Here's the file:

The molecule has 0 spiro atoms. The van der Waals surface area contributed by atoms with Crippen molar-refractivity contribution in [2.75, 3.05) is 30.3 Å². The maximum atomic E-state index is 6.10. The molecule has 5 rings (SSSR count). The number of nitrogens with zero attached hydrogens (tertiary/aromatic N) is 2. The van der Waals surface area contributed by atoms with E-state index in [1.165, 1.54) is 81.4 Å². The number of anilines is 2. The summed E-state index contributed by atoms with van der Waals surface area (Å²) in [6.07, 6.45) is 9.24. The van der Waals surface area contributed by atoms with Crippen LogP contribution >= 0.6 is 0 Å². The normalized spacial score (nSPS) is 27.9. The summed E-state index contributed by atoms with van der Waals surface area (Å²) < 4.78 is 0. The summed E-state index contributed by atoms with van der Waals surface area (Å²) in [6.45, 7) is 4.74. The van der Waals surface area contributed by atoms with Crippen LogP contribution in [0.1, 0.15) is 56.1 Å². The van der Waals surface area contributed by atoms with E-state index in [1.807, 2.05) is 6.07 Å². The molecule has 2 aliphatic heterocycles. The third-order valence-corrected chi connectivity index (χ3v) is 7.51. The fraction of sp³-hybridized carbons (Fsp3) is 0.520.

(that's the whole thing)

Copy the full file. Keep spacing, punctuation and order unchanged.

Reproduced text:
The molecule has 0 spiro atoms. The van der Waals surface area contributed by atoms with Crippen molar-refractivity contribution in [2.75, 3.05) is 30.3 Å². The maximum atomic E-state index is 6.10. The molecule has 5 rings (SSSR count). The number of nitrogens with zero attached hydrogens (tertiary/aromatic N) is 2. The van der Waals surface area contributed by atoms with E-state index in [1.165, 1.54) is 81.4 Å². The number of anilines is 2. The summed E-state index contributed by atoms with van der Waals surface area (Å²) in [6.07, 6.45) is 9.24. The van der Waals surface area contributed by atoms with Crippen LogP contribution >= 0.6 is 0 Å². The normalized spacial score (nSPS) is 27.9. The summed E-state index contributed by atoms with van der Waals surface area (Å²) < 4.78 is 0. The summed E-state index contributed by atoms with van der Waals surface area (Å²) in [6.45, 7) is 4.74. The van der Waals surface area contributed by atoms with Crippen LogP contribution in [0.1, 0.15) is 56.1 Å². The van der Waals surface area contributed by atoms with E-state index in [1.807, 2.05) is 6.07 Å². The molecule has 2 aliphatic heterocycles. The third-order valence-corrected chi connectivity index (χ3v) is 7.51. The fraction of sp³-hybridized carbons (Fsp3) is 0.520.